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It Ain’t No Thing: Privation in Job…

July 31, 2012

Section Three

This is part of my series on Theodicy in the book of Job.  In Part one we introduced the book, in part two we evaluated the presence of the Free-will theodicy in Job, Now we will examine and evaluate the presence of the Augustinian ‘privation’ theodicy in the text.

The Privation Theodicy

If God is holy and good, then how can evil come out of His good creation?  In a sense this is the question that Job poses in his lament.  As it relates to suffering, Job seems to recognize that what has befallen him is a calamity without a cause.  “Is there injustice on my tongue?” He asks, “Cannot my palate discern calamities?”[1]  For those who advocate for the privation theodicy, Job’s calamites do not arise out of what he receives but rather out of what he lacks.

The privation in view here within this explanation is the lack of goodness we experience within God’s good creation.  Evil is not a substance rather it is the lack of good substance from God.  The root of this defense is found in the writings of Augustine.  Who writes in the City of God,

Let no one, therefore, look for an efficient cause of the evil will; for it is not efficient, but deficient, as the will itself is not an effecting of something, but a defect. For defection from that which supremely is, to that which has less of being, — this is to begin to have an evil will.”  [2]

Creation is able to defect, able to foster evil because it is not eternal.  God alone is eternal and unchangeable.  Creation, is created from nothing/ex nihilo, and as such has the capability to change (and sin) because it is deprived of God’s eternal being.   God is therefore removed from liability under this defense because He has not created evil.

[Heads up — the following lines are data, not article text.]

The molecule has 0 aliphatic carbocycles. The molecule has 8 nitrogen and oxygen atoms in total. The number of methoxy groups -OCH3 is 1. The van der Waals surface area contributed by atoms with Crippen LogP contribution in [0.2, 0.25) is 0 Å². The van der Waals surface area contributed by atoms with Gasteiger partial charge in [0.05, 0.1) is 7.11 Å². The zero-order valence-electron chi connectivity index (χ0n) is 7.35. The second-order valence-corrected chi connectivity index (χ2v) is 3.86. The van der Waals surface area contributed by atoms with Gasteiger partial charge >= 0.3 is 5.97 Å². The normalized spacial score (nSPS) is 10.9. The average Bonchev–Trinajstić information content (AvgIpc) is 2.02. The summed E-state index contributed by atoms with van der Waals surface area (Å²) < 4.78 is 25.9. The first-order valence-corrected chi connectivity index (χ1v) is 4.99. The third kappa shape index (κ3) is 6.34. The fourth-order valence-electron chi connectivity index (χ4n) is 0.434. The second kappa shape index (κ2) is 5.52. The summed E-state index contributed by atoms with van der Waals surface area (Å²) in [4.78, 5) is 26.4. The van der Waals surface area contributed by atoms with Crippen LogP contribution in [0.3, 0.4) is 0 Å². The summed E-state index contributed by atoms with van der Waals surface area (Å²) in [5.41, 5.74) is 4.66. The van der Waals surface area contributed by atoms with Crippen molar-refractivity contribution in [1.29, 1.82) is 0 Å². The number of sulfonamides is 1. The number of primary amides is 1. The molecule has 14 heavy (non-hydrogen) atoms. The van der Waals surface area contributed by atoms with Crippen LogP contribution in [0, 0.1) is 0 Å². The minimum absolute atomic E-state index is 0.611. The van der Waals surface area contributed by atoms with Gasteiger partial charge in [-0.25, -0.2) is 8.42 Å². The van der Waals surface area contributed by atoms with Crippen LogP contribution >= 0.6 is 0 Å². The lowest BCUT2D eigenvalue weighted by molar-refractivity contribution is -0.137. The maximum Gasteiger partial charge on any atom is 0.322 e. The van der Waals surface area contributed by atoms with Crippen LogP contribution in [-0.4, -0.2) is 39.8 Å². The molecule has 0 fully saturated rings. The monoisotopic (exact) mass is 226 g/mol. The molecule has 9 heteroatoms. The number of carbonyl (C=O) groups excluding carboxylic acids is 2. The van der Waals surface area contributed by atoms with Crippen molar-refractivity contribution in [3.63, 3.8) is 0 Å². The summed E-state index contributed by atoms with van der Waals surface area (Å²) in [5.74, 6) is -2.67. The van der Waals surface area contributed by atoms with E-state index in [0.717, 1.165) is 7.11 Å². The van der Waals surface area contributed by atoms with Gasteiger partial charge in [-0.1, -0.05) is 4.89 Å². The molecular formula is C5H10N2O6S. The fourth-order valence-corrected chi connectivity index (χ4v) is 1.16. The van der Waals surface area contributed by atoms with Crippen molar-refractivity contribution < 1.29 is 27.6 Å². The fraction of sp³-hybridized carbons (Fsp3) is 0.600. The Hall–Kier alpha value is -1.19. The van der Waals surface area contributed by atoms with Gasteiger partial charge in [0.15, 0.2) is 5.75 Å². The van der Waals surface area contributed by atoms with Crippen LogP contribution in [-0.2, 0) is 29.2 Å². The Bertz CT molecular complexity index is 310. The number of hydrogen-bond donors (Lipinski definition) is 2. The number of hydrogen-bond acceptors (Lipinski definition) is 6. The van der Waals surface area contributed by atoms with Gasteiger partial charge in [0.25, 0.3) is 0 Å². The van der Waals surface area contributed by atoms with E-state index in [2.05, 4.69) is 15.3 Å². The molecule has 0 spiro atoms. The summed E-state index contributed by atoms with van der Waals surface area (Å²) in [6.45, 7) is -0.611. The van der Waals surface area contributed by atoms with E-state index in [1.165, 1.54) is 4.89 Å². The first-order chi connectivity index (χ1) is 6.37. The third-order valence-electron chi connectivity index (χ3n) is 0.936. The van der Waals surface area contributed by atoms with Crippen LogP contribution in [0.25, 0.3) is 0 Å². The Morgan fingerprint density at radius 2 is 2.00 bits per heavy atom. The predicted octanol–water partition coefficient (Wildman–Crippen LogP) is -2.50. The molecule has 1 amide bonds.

Privation focuses more on the substance, or lack thereof, than on the actions of mankind.  At their very essence, men and created beings are lacking the full measure of divine goodness.  As a result, sin occurs causing evil and suffering to follow.  Unlike the free will defense, suffering is not seen as a consequence of free will but rather as incidental to the nature of creation.  Evil and suffering follow after creation rather than being a response to man’s exercise of will within that creation.  For Augustine, evil is not about our freedom to will but rather the object of our love.[3]  Man still wills, but evil arises not because man has the freedom to choose it; evil arises when man loves that which is less than good.  Evil then is fundamentally “self-defeating and absurd for the extent to which it succeeds it can only destroy that upon which it lives.”[4] So how does privation manifest itself in the book of Job?  And is it a valid explanation for the suffering Job is experiencing?

Privation in the Prologue

The prologue of Job is permeated with privation.  One could even describe the suffering Job undergoes as being defined by privation.  The Adversary is seen seeking the removal of all that makes Job’s life outwardly good, all that he possesses.  And God allows this activity.  Job is deprived of God’s protection (1:12); he is deprived of his flocks and servants (1:15-17); he is deprived of his children (1:19); and finally deprived of his health (2:7).  Job’s affliction could easily be described in terms of what he lost rather than on anything that he received.  All of this is removed from Job’s life in order to create vulnerability, so that the Adversary may deprive him of the one thing that made him righteous; his character and fear of God.